Friday, June 27, 2008

Book Report/Dear Mr. Henshaw

Dear Mr. Henshaw
by Beverly Cleary
unabridged audio read by George Guidall
juvenile fiction, 1983
6/26/08

Fast forward 33 years from Henry Huggins, and you have Leigh Botts. His parents are divorced. His mother has an outside job working for a caterer, and goes to night classes to become a nursing assistant. His father is a trucker, rather irresponsible (hence, the divorce), and rarely around. Beverly Cleary reflects the way society and family life have changed in the years since Henry was growing up. Leigh doesn't have nearly the freedom that Henry had. Henry went all over town unsupervised, as we all did who grew up in those days. Leigh's mother doesn't like him "hanging around" various places. Henry had no tv, but was never bored. He was going off on some adventure all the time. Leigh's mom won't get the television fixed because it is "rotting his mind." Leigh has to come up with diversions to occupy his often lonely time. Henry had a neighborhood full of kids. The book begins with Leigh living in a mobile home park which he hates, and then after the divorce, he lives in a:

really little house, that used to be somebody's summer cottage a long time ago before somebody built a two-story duplex in front of it. Now it is what they call a garden cottage. It is sort of falling apart, but it is all we can afford. Mom says at least it keeps the rain off, and it can't be hauled away on a flatbed truck. I have a room of my own, but Mom sleeps on a couch in the living room. She fixed the place up real nice with things from the thrift shop down the street. Next door is a gas station that goes ping-ping, ping-ping every time a car drives in. They turn off the pinger at 10:00 P.M., but most of the time I am asleep by then. Mom doesn't want me to hang around the gas station. On our street, besides the thrift shop, there is a pet shop, a sewing machine shop, an electric shop, a couple of junk stores they call antique shops, plus a Taco King and a Softee Freeze.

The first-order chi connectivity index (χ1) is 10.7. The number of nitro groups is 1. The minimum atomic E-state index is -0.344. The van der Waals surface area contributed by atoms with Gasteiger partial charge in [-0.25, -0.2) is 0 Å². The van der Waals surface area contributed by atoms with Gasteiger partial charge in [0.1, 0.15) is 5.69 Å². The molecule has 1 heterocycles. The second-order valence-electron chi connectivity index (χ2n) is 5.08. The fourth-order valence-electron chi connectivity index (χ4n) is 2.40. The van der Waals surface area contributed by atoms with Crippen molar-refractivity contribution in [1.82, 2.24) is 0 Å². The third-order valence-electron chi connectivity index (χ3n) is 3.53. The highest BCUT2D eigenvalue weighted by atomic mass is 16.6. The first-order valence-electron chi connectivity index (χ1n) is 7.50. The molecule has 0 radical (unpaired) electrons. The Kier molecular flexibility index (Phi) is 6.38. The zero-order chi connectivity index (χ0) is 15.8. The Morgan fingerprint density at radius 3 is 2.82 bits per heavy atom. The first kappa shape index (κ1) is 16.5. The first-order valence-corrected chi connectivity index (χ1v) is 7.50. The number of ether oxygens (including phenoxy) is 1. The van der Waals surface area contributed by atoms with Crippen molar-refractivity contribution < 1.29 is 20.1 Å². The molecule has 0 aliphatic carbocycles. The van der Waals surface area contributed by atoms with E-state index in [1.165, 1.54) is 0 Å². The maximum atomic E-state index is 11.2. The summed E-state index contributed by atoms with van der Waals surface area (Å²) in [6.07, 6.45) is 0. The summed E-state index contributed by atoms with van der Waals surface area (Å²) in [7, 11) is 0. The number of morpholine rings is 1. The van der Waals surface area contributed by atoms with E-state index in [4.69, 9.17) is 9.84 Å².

Because this is a Beverly Cleary book, Leigh's life is not terribly troubled. There is no abuse or alcoholism. Yes, his folks are divorced, and yes, he doesn't see his father as much as he'd like, but both his parents love him. His mother tries to explain why his dad is as he is. Leigh's problems are still a young boy's problems; someone steals the goodies from his lunchbox, he has to make new friends when he moves. He doesn't have to go to a counselor or take medication.

The book begins with a class assignment in elementary school to write to an author. He chooses Boyd Henshaw, the man who wrote a book Leigh loves and reads many times about ways to amuse your dog. This little detail is telling. Henry's days were spent with Ribsy, and Leigh doesn't really even have a dog. Bandit rides in the truck with his dad, helping keep the man awake on long journeys. The years proceed quickly through other letters he writes to Mr. Henshaw. The author writes back with questions which Leigh answers as a way to spend his time. The author also suggests that Leigh keep a diary, which he does, still addressing the entries to Mr. Henshaw. We get to know him through his writing.

I love this book, which I have read a few times. I enjoy the epistolary style of getting to know a character. I like Leigh immensely, and feel I know him better than I do Henry. This may be because Henry's life is so carefree and secure that he doesn't have to grow up and gain an early maturity as Leigh does. This happens because of his family situation and also simply because of the societal changes in the 33 years. I know that I was much younger at certain ages than my own children were. My teacher read me Charlotte's Web in the sixth grade, and I read it to my kids before they were even in school. I didn't think I was too old for such a story. I was just younger longer. The book doesn't make the reader feel nostalgic for the past; Leigh lives his life in his own time. In 2016, it will be 33 years since this book was written, and I hope a writer of Beverly Cleary's caliber will tell another young boy's story so well, with such kindness and sensitivity and warmth.

3 comments:

  1. Nan
    Have been wanting to tell you your writing about your reading and your book reports are motivating me back into reading. I have always enjoyed reading but so much of the past year has been spent in unpacking boxes and rennovating a house. Now I can start reading again.
    Thank so much for your inspiration.

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  2. I enjoyed Dear Mr. Henshaw when I was a sixth grader and my reading teacher read it aloud. I read it aloud to my class when I was living in Bakersfield, CA and enjoyed it again. There is a sequel-Strider, which might not be as good but still worth reading.

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  3. I never read this as a child, but really enjoyed it when I read it last year.

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